Fairy circles, mysterious barren patches once known only in Namibia, have been discovered in Australia. And the discovery might help resolve the controversy over why fairy circles exist.
Fairy circles are regular patches of barren dirt arranged in a repeating hexagonal pattern. They've long been a flashpoint of controversy in the African country of Namibia, where researchers have postulated that they're the work of termites, that they're definitely not the work of termites, that they're caused by toxic underground gases or uneven distribution of soil nutrients. Researchers have even found that the pattern of Namibian fairy circles shares an uncanny resemblance to the pattern of skin cell organization.
Now, the Australian discovery of fairy circles bolsters another theory, according to ecological modeler Stephan Getzin of the Helmholtz Center for Environmental Research in Germany. The fairy circles seem to be a self-perpetuating pattern caused by the competition for scarce water. [See Photos of the Fairy Circles Discovered in Australian Outback]
Getzin and his team had previously championed the water theory, arguing that fairy circles occur only in certain arid regions and that grasses often form strange striped or twisty growth patterns in areas where water is scarce.
The new discovery of fairy circles in Australia came courtesy of an Australian colleague of Getzin's, who sent Getzin an aerial photograph of the dry landscape around Newman, a small town in Western Australia's Pilbara region. This is flat, sunbaked terrain, where soil surface temperatures can reach a sizzling 167 degrees Fahrenheit (75 degrees Celsius), Getzin told Live Science.
The harsh conditions may be the reason fairy circles spread, Getzin and his colleagues reported Monday (March 14) in the journal Proceedings of the National Academy of Sciences. In Australia, there was no correlation between termite or ant activity with the number of fairy circles or their size. And the termite and ant nests that were visible tended to be spaced in irregular clusters, while the fairy circles were remarkable regular.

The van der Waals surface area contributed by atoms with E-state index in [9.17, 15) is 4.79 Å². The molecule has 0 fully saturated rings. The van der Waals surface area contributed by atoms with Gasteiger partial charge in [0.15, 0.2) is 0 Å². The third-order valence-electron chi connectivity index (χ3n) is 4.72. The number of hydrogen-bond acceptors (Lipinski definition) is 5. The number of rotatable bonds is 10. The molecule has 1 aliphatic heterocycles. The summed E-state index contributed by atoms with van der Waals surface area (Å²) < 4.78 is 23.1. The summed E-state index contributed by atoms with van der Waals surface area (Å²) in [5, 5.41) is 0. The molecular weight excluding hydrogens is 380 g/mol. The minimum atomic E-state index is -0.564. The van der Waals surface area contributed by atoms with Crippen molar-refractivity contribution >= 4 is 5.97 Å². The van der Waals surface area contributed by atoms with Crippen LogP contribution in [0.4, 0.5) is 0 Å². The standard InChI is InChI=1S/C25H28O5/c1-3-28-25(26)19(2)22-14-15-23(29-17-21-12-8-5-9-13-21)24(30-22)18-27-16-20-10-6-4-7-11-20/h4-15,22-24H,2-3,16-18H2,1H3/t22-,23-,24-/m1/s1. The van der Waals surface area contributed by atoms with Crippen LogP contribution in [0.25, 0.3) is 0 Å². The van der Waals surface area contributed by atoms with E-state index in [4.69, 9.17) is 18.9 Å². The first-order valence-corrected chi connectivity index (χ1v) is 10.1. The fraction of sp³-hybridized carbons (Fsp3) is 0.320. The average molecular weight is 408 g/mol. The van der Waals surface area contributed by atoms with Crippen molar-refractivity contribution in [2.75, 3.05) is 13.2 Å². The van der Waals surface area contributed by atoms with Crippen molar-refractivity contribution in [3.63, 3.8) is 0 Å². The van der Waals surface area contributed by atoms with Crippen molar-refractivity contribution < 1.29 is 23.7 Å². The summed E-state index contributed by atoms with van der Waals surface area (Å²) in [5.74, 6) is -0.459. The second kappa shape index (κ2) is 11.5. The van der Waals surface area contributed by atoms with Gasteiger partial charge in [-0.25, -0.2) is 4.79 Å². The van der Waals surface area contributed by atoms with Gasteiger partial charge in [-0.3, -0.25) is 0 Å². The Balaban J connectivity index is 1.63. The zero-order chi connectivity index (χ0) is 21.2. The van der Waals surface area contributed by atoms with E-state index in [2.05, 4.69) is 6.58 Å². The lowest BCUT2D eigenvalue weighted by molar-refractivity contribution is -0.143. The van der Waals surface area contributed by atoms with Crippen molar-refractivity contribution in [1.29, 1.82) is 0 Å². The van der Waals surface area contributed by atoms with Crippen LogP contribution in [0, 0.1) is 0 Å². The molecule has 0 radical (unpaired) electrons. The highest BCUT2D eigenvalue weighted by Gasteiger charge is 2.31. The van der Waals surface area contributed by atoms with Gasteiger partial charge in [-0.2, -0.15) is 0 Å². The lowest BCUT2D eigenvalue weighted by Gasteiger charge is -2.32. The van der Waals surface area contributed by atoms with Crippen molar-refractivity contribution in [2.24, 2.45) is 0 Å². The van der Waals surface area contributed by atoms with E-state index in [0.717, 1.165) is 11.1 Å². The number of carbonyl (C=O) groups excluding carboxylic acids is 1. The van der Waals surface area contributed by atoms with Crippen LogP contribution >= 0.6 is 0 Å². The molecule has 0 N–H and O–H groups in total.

The researchers methodically measured the fairy circles in three areas near Newman. They took soil samples, measured temperature and tracked how water infiltrated the soil. They analyzed aerial photographs and created computer simulations of the landscape.
The Australian fairy circles occur on sandy soil topped with a hard clay crust, they found. Water essentially can't penetrate this crust, and instead runs off toward spots where plants have managed to take root. It's a beneficial feedback circle for those plants that survive on the edges of the circles, because they catch all the rainwater that rolls off the barren soil. Meanwhile, the barren spots stay bare because no small seedling can hope to take root there — the center of the circles are simply too hot and too hard-packed. Getzin and his colleagues argue that a similar situation occurs in Namibia, though the soil there drains water more efficiently and the uneven flow takes place underground instead of on the surface.
Other fairy circles may lie, undiscovered, in remote drylands, Getzin said.
"They are strongly confined to a narrow climatic envelope," based on rainfall, he told Live Science. "Hence, they occur not easily everywhere over huge areas, but if conditions are right, they could be found somewhere else," he said.
The new study is unlikely to completely put the controversy over the cause of fairy circles to bed, Getzin said. But it's a check in the water-scarcity column and a blow to the termite theories.
"I think [we] have just made an important step forward by showing that identical fairy circles to the Namibian ones can be found around the globe, without correlation to termite activity," he said.
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Stephanie Pappas is a contributing writer for Live Science, covering topics ranging from geoscience to archaeology to the human brain and behavior. She was previously a senior writer for Live Science but is now a freelancer based in Denver, Colorado, and regularly contributes to Scientific American and The Monitor, the monthly magazine of the American Psychological Association. Stephanie received a bachelor's degree in psychology from the University of South Carolina and a graduate certificate in science communication from the University of California, Santa Cruz.